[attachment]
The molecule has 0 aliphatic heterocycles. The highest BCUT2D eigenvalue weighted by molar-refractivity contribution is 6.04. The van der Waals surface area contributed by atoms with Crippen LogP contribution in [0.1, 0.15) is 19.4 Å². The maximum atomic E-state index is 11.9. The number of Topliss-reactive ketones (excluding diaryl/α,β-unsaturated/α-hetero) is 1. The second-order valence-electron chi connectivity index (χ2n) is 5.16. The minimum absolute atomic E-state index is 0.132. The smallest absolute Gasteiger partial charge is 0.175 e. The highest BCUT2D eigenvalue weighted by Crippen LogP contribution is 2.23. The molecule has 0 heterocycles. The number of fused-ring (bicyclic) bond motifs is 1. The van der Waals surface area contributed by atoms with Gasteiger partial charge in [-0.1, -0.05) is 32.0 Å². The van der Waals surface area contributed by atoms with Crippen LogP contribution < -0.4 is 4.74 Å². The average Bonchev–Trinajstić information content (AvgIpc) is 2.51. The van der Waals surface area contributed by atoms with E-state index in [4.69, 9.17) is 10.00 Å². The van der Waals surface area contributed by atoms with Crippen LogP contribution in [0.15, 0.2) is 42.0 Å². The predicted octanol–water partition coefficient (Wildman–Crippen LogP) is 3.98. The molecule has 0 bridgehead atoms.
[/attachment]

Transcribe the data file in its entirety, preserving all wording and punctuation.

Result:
The molecule has 0 aliphatic heterocycles. The highest BCUT2D eigenvalue weighted by molar-refractivity contribution is 6.04. The van der Waals surface area contributed by atoms with Crippen LogP contribution in [0.1, 0.15) is 19.4 Å². The maximum atomic E-state index is 11.9. The number of Topliss-reactive ketones (excluding diaryl/α,β-unsaturated/α-hetero) is 1. The second-order valence-electron chi connectivity index (χ2n) is 5.16. The minimum absolute atomic E-state index is 0.132. The smallest absolute Gasteiger partial charge is 0.175 e. The highest BCUT2D eigenvalue weighted by Crippen LogP contribution is 2.23. The molecule has 0 heterocycles. The number of fused-ring (bicyclic) bond motifs is 1. The van der Waals surface area contributed by atoms with Gasteiger partial charge in [-0.1, -0.05) is 32.0 Å². The van der Waals surface area contributed by atoms with Crippen LogP contribution < -0.4 is 4.74 Å². The average Bonchev–Trinajstić information content (AvgIpc) is 2.51. The van der Waals surface area contributed by atoms with E-state index in [4.69, 9.17) is 10.00 Å². The van der Waals surface area contributed by atoms with Crippen LogP contribution in [0.15, 0.2) is 42.0 Å². The predicted octanol–water partition coefficient (Wildman–Crippen LogP) is 3.98. The molecule has 0 bridgehead atoms.